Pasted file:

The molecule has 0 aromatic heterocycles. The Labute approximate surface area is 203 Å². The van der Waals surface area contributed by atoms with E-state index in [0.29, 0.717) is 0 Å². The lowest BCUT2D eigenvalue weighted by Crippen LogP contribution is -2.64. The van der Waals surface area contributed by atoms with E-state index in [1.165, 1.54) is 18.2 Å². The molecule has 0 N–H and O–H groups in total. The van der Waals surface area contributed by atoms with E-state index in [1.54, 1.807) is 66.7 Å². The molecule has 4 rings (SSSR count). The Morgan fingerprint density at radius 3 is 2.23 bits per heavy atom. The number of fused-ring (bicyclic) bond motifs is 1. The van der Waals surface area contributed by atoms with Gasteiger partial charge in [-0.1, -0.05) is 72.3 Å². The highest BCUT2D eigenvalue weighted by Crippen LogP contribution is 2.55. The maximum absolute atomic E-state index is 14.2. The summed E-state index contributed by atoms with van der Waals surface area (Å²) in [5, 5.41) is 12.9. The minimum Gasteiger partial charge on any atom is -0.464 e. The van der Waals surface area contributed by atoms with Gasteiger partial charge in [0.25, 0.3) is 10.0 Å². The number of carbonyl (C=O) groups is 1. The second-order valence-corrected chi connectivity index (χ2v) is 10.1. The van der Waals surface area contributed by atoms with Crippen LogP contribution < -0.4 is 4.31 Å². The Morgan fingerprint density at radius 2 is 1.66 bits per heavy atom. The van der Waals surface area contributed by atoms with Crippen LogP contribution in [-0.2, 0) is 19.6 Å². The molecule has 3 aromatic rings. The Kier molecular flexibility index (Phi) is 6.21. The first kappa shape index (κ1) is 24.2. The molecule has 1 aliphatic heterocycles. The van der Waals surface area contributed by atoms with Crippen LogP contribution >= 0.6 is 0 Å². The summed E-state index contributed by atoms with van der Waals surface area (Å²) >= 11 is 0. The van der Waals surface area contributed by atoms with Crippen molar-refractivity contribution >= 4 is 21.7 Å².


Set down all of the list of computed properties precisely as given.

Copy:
The molecule has 0 aromatic heterocycles. The Labute approximate surface area is 203 Å². The van der Waals surface area contributed by atoms with E-state index in [0.29, 0.717) is 0 Å². The lowest BCUT2D eigenvalue weighted by Crippen LogP contribution is -2.64. The van der Waals surface area contributed by atoms with E-state index in [1.165, 1.54) is 18.2 Å². The molecule has 0 N–H and O–H groups in total. The van der Waals surface area contributed by atoms with E-state index in [1.54, 1.807) is 66.7 Å². The molecule has 4 rings (SSSR count). The Morgan fingerprint density at radius 3 is 2.23 bits per heavy atom. The number of fused-ring (bicyclic) bond motifs is 1. The van der Waals surface area contributed by atoms with Gasteiger partial charge in [-0.1, -0.05) is 72.3 Å². The highest BCUT2D eigenvalue weighted by Crippen LogP contribution is 2.55. The maximum absolute atomic E-state index is 14.2. The summed E-state index contributed by atoms with van der Waals surface area (Å²) in [5, 5.41) is 12.9. The minimum Gasteiger partial charge on any atom is -0.464 e. The van der Waals surface area contributed by atoms with Gasteiger partial charge in [0.25, 0.3) is 10.0 Å². The number of carbonyl (C=O) groups is 1. The second-order valence-corrected chi connectivity index (χ2v) is 10.1. The van der Waals surface area contributed by atoms with Crippen LogP contribution < -0.4 is 4.31 Å². The Morgan fingerprint density at radius 2 is 1.66 bits per heavy atom. The van der Waals surface area contributed by atoms with Crippen LogP contribution in [-0.2, 0) is 19.6 Å². The molecule has 3 aromatic rings. The Kier molecular flexibility index (Phi) is 6.21. The first kappa shape index (κ1) is 24.2. The molecule has 1 aliphatic heterocycles. The van der Waals surface area contributed by atoms with Crippen LogP contribution >= 0.6 is 0 Å². The summed E-state index contributed by atoms with van der Waals surface area (Å²) >= 11 is 0. The van der Waals surface area contributed by atoms with Crippen molar-refractivity contribution >= 4 is 21.7 Å².